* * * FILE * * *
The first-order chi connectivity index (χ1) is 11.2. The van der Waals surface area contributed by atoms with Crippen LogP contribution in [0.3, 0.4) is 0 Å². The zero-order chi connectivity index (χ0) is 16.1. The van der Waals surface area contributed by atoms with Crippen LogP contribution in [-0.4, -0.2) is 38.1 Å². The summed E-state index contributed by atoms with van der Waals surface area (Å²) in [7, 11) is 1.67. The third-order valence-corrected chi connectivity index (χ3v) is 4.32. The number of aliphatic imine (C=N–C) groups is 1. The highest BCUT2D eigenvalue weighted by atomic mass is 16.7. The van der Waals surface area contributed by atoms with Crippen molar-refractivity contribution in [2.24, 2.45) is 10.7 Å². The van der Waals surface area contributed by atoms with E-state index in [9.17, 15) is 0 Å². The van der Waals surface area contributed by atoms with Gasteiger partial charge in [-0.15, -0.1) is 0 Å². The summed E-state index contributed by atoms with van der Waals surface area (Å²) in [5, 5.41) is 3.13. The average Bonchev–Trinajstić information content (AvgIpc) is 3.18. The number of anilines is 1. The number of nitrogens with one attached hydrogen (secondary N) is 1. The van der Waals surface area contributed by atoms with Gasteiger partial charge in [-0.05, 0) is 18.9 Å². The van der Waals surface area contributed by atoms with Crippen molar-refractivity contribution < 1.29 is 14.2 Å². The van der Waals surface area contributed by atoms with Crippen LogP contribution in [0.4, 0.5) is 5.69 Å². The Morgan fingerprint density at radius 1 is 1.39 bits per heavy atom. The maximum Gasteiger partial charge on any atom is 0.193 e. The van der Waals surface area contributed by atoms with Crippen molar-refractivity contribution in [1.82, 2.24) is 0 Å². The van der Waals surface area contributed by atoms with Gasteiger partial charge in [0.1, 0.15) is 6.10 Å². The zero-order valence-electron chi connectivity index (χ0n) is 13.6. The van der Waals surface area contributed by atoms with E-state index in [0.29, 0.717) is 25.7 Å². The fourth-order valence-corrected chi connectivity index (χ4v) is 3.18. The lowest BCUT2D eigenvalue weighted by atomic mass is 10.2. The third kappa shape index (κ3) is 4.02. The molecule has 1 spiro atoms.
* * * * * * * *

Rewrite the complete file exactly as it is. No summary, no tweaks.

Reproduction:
The first-order chi connectivity index (χ1) is 11.2. The van der Waals surface area contributed by atoms with Crippen LogP contribution in [0.3, 0.4) is 0 Å². The zero-order chi connectivity index (χ0) is 16.1. The van der Waals surface area contributed by atoms with Crippen LogP contribution in [-0.4, -0.2) is 38.1 Å². The summed E-state index contributed by atoms with van der Waals surface area (Å²) in [7, 11) is 1.67. The third-order valence-corrected chi connectivity index (χ3v) is 4.32. The number of aliphatic imine (C=N–C) groups is 1. The highest BCUT2D eigenvalue weighted by atomic mass is 16.7. The van der Waals surface area contributed by atoms with Crippen molar-refractivity contribution in [2.24, 2.45) is 10.7 Å². The van der Waals surface area contributed by atoms with E-state index in [9.17, 15) is 0 Å². The van der Waals surface area contributed by atoms with Gasteiger partial charge in [-0.15, -0.1) is 0 Å². The summed E-state index contributed by atoms with van der Waals surface area (Å²) in [5, 5.41) is 3.13. The average Bonchev–Trinajstić information content (AvgIpc) is 3.18. The number of anilines is 1. The number of nitrogens with one attached hydrogen (secondary N) is 1. The van der Waals surface area contributed by atoms with Gasteiger partial charge in [-0.05, 0) is 18.9 Å². The van der Waals surface area contributed by atoms with Crippen molar-refractivity contribution < 1.29 is 14.2 Å². The van der Waals surface area contributed by atoms with Crippen LogP contribution in [0.4, 0.5) is 5.69 Å². The Morgan fingerprint density at radius 1 is 1.39 bits per heavy atom. The maximum Gasteiger partial charge on any atom is 0.193 e. The van der Waals surface area contributed by atoms with Crippen molar-refractivity contribution in [1.82, 2.24) is 0 Å². The van der Waals surface area contributed by atoms with Gasteiger partial charge in [0.1, 0.15) is 6.10 Å². The zero-order valence-electron chi connectivity index (χ0n) is 13.6. The van der Waals surface area contributed by atoms with E-state index in [0.29, 0.717) is 25.7 Å². The fourth-order valence-corrected chi connectivity index (χ4v) is 3.18. The lowest BCUT2D eigenvalue weighted by atomic mass is 10.2. The third kappa shape index (κ3) is 4.02. The molecule has 1 spiro atoms.